Arsenal's Liam Brady blames Facebook and video games for lack of desire

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Former Arsenal legend Liam Brady, currently Head of Youth Development at the club, stated his belief that social media culture and video games is behind the lack of desire in young footballers in England.

The youth coach who spent seven years at Arsenal, where he made 235 appearances, before playing for the likes of Juventus and Internazional, claims that the distractions provided by Facebook and video games to young people makes them less hungry for success and that it has had a damaging affect on the talent pool in the UK.

In an interview with Four Four Two, he offered anecdotes from his childhood in Ireland where he had nothing to keep him occupied other than his love and passion for football.

“We’re battling against all the modern things that are around for teenagers, and we can suffer because they are less hungry as a result. Growing up in Dublin I played for a young boys’ club. We trained maybe once or twice a week and played on the weekend.”

Whilst his comments aren’t the first and won’t be last of that nature with reference to social media’s affect on teenagers, his insights offer more of a comprehensive understanding of how this has impacted the game of football and, synonymously, sports as a whole.

“When I wasn’t with the football club I would practise on my own because I didn’t have anything to keep me at home – we weren’t staying at home with a video game or on Facebook,” he continued.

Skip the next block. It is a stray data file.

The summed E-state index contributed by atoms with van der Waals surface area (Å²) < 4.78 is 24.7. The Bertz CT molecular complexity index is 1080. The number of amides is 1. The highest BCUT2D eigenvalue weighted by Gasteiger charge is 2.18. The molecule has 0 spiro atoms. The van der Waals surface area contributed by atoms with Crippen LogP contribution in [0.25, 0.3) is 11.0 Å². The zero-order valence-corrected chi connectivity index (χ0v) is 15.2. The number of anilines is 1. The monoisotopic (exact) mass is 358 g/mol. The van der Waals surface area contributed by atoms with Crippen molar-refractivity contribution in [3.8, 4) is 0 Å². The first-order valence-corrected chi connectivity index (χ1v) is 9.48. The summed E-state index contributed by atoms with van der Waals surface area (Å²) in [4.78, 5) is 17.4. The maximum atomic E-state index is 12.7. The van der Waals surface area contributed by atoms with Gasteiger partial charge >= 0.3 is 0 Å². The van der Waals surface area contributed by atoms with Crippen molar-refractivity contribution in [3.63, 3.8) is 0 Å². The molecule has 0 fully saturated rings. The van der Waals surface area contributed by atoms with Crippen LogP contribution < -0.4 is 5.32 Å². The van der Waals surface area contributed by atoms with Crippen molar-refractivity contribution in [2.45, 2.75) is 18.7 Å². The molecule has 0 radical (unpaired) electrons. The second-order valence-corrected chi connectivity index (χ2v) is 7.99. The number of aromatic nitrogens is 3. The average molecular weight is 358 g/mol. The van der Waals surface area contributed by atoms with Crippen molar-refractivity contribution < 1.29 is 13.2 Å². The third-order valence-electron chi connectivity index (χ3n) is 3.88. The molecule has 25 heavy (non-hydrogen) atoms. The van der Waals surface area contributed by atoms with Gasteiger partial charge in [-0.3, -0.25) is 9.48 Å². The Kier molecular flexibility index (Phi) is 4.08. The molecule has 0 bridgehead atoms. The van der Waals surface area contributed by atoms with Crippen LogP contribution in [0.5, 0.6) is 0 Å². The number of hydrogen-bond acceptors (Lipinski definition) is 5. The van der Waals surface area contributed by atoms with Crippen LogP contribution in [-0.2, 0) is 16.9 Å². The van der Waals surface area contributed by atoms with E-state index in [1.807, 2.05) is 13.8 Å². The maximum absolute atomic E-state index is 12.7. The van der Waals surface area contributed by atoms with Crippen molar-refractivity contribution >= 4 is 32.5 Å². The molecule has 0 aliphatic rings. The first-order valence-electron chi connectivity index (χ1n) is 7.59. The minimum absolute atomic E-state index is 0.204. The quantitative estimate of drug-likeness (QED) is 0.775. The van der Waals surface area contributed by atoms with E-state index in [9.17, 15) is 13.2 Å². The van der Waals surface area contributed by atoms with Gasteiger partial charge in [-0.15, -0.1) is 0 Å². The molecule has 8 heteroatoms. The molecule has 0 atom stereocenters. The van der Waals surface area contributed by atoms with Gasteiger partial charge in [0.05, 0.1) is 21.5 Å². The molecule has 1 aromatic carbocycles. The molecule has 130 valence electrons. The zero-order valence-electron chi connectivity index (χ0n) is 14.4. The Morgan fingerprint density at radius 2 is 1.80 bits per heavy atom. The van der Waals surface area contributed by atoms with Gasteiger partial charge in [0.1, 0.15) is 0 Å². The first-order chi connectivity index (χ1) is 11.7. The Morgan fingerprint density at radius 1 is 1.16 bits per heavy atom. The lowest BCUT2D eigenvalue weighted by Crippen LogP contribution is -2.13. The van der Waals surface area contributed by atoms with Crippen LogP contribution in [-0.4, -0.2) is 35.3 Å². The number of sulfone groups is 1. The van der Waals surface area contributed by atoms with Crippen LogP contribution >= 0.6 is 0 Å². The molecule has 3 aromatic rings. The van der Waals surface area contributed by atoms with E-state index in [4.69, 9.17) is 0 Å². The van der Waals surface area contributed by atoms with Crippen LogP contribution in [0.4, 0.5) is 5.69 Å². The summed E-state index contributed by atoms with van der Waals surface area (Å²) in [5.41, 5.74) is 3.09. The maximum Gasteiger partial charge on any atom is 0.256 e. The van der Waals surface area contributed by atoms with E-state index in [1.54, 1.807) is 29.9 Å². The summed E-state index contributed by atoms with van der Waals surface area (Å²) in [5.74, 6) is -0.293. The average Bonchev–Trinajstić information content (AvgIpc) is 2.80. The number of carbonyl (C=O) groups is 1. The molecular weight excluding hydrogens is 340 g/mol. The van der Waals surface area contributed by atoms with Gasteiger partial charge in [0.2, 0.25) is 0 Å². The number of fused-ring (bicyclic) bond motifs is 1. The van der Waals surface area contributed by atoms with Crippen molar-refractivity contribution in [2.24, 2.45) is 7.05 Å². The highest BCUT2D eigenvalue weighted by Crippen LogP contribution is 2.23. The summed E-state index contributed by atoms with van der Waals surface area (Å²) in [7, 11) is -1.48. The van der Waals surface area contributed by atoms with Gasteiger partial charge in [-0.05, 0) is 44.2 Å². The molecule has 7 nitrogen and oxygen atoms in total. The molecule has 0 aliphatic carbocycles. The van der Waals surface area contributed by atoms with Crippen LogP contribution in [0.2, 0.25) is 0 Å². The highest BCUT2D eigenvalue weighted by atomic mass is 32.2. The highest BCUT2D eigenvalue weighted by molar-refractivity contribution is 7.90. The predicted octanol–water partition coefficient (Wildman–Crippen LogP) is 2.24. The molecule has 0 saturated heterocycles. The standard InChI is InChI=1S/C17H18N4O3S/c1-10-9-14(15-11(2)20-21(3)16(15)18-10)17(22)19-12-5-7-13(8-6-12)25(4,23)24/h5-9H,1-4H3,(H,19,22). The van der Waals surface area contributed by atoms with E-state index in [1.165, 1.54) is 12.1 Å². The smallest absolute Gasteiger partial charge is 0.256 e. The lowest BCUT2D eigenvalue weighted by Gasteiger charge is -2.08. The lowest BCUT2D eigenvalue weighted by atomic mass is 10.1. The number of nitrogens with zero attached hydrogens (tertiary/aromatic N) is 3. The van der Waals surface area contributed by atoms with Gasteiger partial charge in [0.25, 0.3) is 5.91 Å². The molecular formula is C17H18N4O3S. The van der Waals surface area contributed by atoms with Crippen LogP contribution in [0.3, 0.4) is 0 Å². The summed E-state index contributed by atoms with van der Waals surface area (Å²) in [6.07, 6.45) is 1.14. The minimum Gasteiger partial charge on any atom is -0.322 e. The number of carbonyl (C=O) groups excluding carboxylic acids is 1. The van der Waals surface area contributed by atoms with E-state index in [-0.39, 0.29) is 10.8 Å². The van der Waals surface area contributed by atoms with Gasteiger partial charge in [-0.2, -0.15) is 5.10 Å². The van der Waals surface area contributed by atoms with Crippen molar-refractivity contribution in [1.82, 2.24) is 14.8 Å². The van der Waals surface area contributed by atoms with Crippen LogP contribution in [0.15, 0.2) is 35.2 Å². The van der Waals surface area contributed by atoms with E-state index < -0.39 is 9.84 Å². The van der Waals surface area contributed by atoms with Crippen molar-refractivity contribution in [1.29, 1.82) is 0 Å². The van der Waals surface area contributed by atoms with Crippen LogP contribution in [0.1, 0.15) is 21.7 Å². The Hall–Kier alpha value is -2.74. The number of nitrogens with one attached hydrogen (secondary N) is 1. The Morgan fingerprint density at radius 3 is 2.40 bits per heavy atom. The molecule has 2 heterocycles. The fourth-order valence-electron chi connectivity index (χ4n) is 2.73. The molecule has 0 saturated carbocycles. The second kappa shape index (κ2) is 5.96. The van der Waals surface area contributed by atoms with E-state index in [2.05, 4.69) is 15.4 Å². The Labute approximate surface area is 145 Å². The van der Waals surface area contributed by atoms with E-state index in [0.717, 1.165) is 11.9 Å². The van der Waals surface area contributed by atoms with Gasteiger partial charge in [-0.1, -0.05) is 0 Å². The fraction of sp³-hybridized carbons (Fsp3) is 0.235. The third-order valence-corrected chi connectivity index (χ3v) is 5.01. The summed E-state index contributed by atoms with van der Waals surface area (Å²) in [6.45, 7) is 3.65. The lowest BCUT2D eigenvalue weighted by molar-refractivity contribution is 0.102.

The FA and the England national team have certainly taken some criticism in recent years due to some poor performances in international competitions – nations such as Germany and Spain have a wealth of talent to draw from that England simply can’t compete with on any level. Yet the Premier League remains arguably the best football competition in the world.

But where the influx of foreign talent has previously been blamed for England’s failings, Brady points to a more interesting and recent development that may have played a part in the decline in English football. But one must ponder whether, if it really does have such an impact, why hasn’t it had as much impact on the Spanish or the German teenagers that have come through the system in the last 10 years.

“That has been a negative for the pool of players that once existed in the British Isles and you can see why we have to broaden our scouting system to cope with that,” he added.

Whilst I don’t entirely disagree with the notion that social media, video games and the like distract teenagers from schoolwork, I think many parents would have considered football to have been a similarly distracting pastime in days gone by. Footballers at the higher levels earn vast sums of money now compared to the pittance their predecessors did – that surely has to counteract their desire to play video games and browse Facebook. In fact, if anything, they should really be hungrier.

“On the plus side, the money spent on academies is phenomenal and the help that these kids get, to mould them into good professionals, is far superior to what it used to be,” explained Brady, almost undoing his own argument.

I don’t think social media and video games have had as much of an adverse affect on teenagers’ desire to perform in any field. Yes, it’s a well-documented distraction but idle hands (or feet) will find something to do, no matter what it is.

If a young person wants to be something and has a hunger and desperate desire to achieve his or her dream, then no amount of Facebook, or Twitter or video games will get in their way. You only have to look at the likes of Jack Wilshere, Raheem Sterling or, on the continent, Mario Gotze, Lewis Holtby Isco, and Iker Muniain – I’m pretty sure they’re all on Facebook or Twitter and enjoy a game of FIFA every now and then.

image: © West McGowan

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